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A Message For the Owls

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Pasty, sallow complexions. Blank faces, devoid of any emotion. Dull, lifeless eyes. No—I’m not describing bodies at the local morgue, but rather my classmates after staying awake until one, two, and sometimes even three o’clock in the morning. Most adults think this is due to late nights of studying, and occasionally this will be true. However, many students voluntarily stay awake far past decent hours, even though they know they will regret their decision come morning.

Staying up late is a vicious cycle. A student who falls asleep as the moon goes down then finds him or herself unable to rise and shine with the sun in morning. Waking up at the last possible moment, a student will rush out the door with a stomach screaming for breakfast. Fading ten minutes into class, a caffeinated soft drink squeezes the last bit of energy from a student, good for an hour or two. The student then becomes indistinguishable from a dead battery—cold, devoid of juice, and unable to be activated. A four-hour nap upon arriving home recharges the student, as he or she prepares for another night of moon watching. The cycle continues.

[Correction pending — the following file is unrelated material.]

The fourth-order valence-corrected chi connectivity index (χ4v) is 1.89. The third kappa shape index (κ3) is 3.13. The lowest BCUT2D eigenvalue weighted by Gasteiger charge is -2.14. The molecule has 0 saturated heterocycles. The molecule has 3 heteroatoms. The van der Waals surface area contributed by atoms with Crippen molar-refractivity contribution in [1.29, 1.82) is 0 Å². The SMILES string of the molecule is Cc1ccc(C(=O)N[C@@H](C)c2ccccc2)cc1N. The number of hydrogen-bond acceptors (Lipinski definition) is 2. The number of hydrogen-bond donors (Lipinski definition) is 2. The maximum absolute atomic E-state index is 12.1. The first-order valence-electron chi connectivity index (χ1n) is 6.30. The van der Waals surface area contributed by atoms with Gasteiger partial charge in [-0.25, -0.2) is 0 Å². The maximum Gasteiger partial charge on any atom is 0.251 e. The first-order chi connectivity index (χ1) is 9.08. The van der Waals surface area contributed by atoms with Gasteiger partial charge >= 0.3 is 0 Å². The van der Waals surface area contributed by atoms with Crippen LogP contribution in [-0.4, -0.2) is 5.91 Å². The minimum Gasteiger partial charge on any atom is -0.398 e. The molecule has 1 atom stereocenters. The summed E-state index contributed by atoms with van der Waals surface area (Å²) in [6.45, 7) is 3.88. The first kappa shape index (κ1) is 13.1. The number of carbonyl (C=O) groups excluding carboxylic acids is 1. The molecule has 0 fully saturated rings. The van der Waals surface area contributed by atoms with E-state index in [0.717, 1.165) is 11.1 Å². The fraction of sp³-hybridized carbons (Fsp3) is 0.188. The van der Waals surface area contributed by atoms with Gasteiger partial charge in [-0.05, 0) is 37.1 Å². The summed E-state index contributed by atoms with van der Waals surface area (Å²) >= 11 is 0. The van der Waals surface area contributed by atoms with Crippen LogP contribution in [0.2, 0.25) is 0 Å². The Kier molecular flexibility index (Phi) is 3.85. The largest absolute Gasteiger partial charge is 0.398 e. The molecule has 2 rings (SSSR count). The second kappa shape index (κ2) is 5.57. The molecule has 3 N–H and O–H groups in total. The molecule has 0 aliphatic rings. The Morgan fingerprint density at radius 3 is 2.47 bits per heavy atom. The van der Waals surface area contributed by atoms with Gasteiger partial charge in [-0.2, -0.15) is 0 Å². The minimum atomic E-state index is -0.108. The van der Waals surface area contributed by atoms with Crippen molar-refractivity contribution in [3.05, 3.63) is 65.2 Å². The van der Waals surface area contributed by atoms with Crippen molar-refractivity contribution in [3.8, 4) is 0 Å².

Some students insist they don’t need sleep. They say they get more done late, and claim their focus is much better in class when they are tired. However, one look at the substandard grades made by those students reveals how mistaken they are. Others insist they just can’t fall asleep before midnight. Well, if they will stop chugging caffeine twenty-four hours a day, and adjust their bodies to a more a normal bedtime, their sleep problems may soon disappear. For the true insomniacs there are several sleeping medications that will cause a refreshing, drug induced sleep, though I doubt most teenagers need them.

A body and mind can do amazing things, but only if there is consciousness to back up the systems. A flashlight won’t shine with lifeless batteries, and neither can a person, if their body is constantly trying to make up for lost sleep. So please, American teenagers, just go to sleep. It could be a life-altering decision. Good-night!



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The_Book_ThiefThis teenager is a 'regular' and has contributed a lot of work, comments and/or forum posts, and has received many votes and high ratings over a long period of time. said...
Jul. 26 at 1:08 pm:
I think this article is very accurate. I try to get to sleep by eleven, though I go to bed earlier during the schoolyear. It is fun to stay up ridiculously late with friends, but unless that is the case, I like my sleep.
 
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theblazingstar101 said...
Apr. 7, 2010 at 2:37 pm:
I agree mostly with your article, being a bit of a night owl myself (although I normally reserve that for weekends and breaks), but one thing I will comment on is your mention of people who have actual chronic insomnia. While there are medications for that, often they have bad or adverse effects. It's not an exact science with them. Also, many insomniacs don't realize they really are such. Other than that, great article. It's very well-written.
 
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